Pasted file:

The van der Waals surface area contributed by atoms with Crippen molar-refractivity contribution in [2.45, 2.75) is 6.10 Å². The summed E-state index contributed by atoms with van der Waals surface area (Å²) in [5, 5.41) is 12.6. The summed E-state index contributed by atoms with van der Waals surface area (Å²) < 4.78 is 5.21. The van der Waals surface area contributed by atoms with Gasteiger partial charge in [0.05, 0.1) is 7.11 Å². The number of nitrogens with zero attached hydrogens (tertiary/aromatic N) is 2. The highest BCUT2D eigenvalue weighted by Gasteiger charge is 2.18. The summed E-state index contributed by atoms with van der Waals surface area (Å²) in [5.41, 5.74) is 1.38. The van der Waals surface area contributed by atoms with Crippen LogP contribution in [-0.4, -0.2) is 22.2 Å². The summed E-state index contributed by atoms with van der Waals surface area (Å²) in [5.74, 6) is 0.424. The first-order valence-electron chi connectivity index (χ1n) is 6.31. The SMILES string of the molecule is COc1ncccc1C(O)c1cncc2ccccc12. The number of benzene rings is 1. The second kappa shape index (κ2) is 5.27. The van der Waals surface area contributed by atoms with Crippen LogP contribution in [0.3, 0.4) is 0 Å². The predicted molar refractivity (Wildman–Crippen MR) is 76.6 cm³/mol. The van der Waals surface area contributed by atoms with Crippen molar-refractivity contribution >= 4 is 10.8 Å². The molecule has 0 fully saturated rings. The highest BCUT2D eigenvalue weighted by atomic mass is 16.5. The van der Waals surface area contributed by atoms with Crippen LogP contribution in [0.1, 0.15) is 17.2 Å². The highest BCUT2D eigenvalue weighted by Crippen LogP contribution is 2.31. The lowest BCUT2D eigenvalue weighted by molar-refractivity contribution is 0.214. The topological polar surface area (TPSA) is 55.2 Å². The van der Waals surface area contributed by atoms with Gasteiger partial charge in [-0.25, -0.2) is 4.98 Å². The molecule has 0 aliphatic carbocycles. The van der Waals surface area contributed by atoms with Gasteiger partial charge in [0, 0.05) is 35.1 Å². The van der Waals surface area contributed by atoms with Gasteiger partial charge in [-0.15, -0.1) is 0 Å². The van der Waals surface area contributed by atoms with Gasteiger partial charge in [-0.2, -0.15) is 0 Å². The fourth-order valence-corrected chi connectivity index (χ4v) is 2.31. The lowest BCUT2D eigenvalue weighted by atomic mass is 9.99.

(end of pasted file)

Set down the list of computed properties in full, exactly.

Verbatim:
The van der Waals surface area contributed by atoms with Crippen molar-refractivity contribution in [2.45, 2.75) is 6.10 Å². The summed E-state index contributed by atoms with van der Waals surface area (Å²) in [5, 5.41) is 12.6. The summed E-state index contributed by atoms with van der Waals surface area (Å²) < 4.78 is 5.21. The van der Waals surface area contributed by atoms with Gasteiger partial charge in [0.05, 0.1) is 7.11 Å². The number of nitrogens with zero attached hydrogens (tertiary/aromatic N) is 2. The highest BCUT2D eigenvalue weighted by Gasteiger charge is 2.18. The summed E-state index contributed by atoms with van der Waals surface area (Å²) in [5.41, 5.74) is 1.38. The van der Waals surface area contributed by atoms with Crippen LogP contribution in [-0.4, -0.2) is 22.2 Å². The summed E-state index contributed by atoms with van der Waals surface area (Å²) in [5.74, 6) is 0.424. The first-order valence-electron chi connectivity index (χ1n) is 6.31. The SMILES string of the molecule is COc1ncccc1C(O)c1cncc2ccccc12. The number of benzene rings is 1. The second kappa shape index (κ2) is 5.27. The van der Waals surface area contributed by atoms with Crippen LogP contribution in [0.3, 0.4) is 0 Å². The predicted molar refractivity (Wildman–Crippen MR) is 76.6 cm³/mol. The van der Waals surface area contributed by atoms with Crippen molar-refractivity contribution >= 4 is 10.8 Å². The molecule has 0 fully saturated rings. The highest BCUT2D eigenvalue weighted by atomic mass is 16.5. The van der Waals surface area contributed by atoms with Crippen LogP contribution in [0.1, 0.15) is 17.2 Å². The highest BCUT2D eigenvalue weighted by Crippen LogP contribution is 2.31. The lowest BCUT2D eigenvalue weighted by molar-refractivity contribution is 0.214. The topological polar surface area (TPSA) is 55.2 Å². The van der Waals surface area contributed by atoms with Gasteiger partial charge in [-0.25, -0.2) is 4.98 Å². The molecule has 0 aliphatic carbocycles. The van der Waals surface area contributed by atoms with Gasteiger partial charge in [0, 0.05) is 35.1 Å². The van der Waals surface area contributed by atoms with Gasteiger partial charge in [-0.15, -0.1) is 0 Å². The van der Waals surface area contributed by atoms with Gasteiger partial charge in [-0.2, -0.15) is 0 Å². The fourth-order valence-corrected chi connectivity index (χ4v) is 2.31. The lowest BCUT2D eigenvalue weighted by atomic mass is 9.99.